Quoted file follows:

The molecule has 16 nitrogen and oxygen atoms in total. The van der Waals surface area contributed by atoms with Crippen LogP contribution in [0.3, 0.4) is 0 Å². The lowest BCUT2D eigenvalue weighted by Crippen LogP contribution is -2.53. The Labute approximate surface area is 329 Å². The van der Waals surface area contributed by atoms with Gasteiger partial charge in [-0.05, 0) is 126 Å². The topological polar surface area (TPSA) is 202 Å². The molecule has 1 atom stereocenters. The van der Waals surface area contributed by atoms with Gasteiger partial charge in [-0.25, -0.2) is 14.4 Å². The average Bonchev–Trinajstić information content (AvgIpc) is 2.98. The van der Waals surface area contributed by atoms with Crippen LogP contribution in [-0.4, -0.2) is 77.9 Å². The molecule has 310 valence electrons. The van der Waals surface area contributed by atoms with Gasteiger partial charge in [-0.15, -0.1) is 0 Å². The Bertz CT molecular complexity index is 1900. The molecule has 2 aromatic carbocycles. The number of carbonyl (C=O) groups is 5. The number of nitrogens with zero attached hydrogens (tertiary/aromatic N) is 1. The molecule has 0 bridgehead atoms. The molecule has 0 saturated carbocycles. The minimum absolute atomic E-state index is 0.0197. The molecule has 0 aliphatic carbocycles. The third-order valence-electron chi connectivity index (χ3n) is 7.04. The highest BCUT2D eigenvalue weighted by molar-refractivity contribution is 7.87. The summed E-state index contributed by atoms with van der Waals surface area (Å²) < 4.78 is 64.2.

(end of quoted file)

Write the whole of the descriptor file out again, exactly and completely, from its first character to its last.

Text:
The molecule has 16 nitrogen and oxygen atoms in total. The van der Waals surface area contributed by atoms with Crippen LogP contribution in [0.3, 0.4) is 0 Å². The lowest BCUT2D eigenvalue weighted by Crippen LogP contribution is -2.53. The Labute approximate surface area is 329 Å². The van der Waals surface area contributed by atoms with Gasteiger partial charge in [-0.05, 0) is 126 Å². The topological polar surface area (TPSA) is 202 Å². The molecule has 1 atom stereocenters. The van der Waals surface area contributed by atoms with Gasteiger partial charge in [-0.25, -0.2) is 14.4 Å². The average Bonchev–Trinajstić information content (AvgIpc) is 2.98. The van der Waals surface area contributed by atoms with Crippen LogP contribution in [-0.4, -0.2) is 77.9 Å². The molecule has 310 valence electrons. The van der Waals surface area contributed by atoms with Gasteiger partial charge in [-0.15, -0.1) is 0 Å². The Bertz CT molecular complexity index is 1900. The molecule has 2 aromatic carbocycles. The number of carbonyl (C=O) groups is 5. The number of nitrogens with zero attached hydrogens (tertiary/aromatic N) is 1. The molecule has 0 bridgehead atoms. The molecule has 0 saturated carbocycles. The minimum absolute atomic E-state index is 0.0197. The molecule has 0 aliphatic carbocycles. The third-order valence-electron chi connectivity index (χ3n) is 7.04. The highest BCUT2D eigenvalue weighted by molar-refractivity contribution is 7.87. The summed E-state index contributed by atoms with van der Waals surface area (Å²) < 4.78 is 64.2.